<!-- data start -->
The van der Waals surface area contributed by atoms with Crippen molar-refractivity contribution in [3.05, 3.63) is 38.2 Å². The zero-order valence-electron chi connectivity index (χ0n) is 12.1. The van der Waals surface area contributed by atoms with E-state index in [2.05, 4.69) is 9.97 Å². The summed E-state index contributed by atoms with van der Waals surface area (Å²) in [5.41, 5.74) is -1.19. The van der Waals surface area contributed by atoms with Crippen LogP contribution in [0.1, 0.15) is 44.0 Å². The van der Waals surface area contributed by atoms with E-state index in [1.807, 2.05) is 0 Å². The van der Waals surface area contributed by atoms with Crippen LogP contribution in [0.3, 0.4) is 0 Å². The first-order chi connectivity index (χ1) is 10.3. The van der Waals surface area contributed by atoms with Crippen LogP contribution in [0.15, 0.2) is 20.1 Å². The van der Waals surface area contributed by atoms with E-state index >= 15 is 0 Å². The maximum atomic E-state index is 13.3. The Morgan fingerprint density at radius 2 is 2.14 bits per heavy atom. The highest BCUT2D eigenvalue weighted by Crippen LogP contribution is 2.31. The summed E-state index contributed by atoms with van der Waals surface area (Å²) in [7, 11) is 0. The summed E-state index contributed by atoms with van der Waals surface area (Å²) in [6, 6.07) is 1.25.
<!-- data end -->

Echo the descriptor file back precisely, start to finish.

The van der Waals surface area contributed by atoms with Crippen molar-refractivity contribution in [3.05, 3.63) is 38.2 Å². The zero-order valence-electron chi connectivity index (χ0n) is 12.1. The van der Waals surface area contributed by atoms with E-state index in [2.05, 4.69) is 9.97 Å². The summed E-state index contributed by atoms with van der Waals surface area (Å²) in [5.41, 5.74) is -1.19. The van der Waals surface area contributed by atoms with Crippen LogP contribution in [0.1, 0.15) is 44.0 Å². The van der Waals surface area contributed by atoms with E-state index in [1.807, 2.05) is 0 Å². The van der Waals surface area contributed by atoms with Crippen LogP contribution in [0.3, 0.4) is 0 Å². The first-order chi connectivity index (χ1) is 10.3. The van der Waals surface area contributed by atoms with Crippen LogP contribution in [0.15, 0.2) is 20.1 Å². The van der Waals surface area contributed by atoms with E-state index >= 15 is 0 Å². The maximum atomic E-state index is 13.3. The Morgan fingerprint density at radius 2 is 2.14 bits per heavy atom. The highest BCUT2D eigenvalue weighted by Crippen LogP contribution is 2.31. The summed E-state index contributed by atoms with van der Waals surface area (Å²) in [7, 11) is 0. The summed E-state index contributed by atoms with van der Waals surface area (Å²) in [6, 6.07) is 1.25.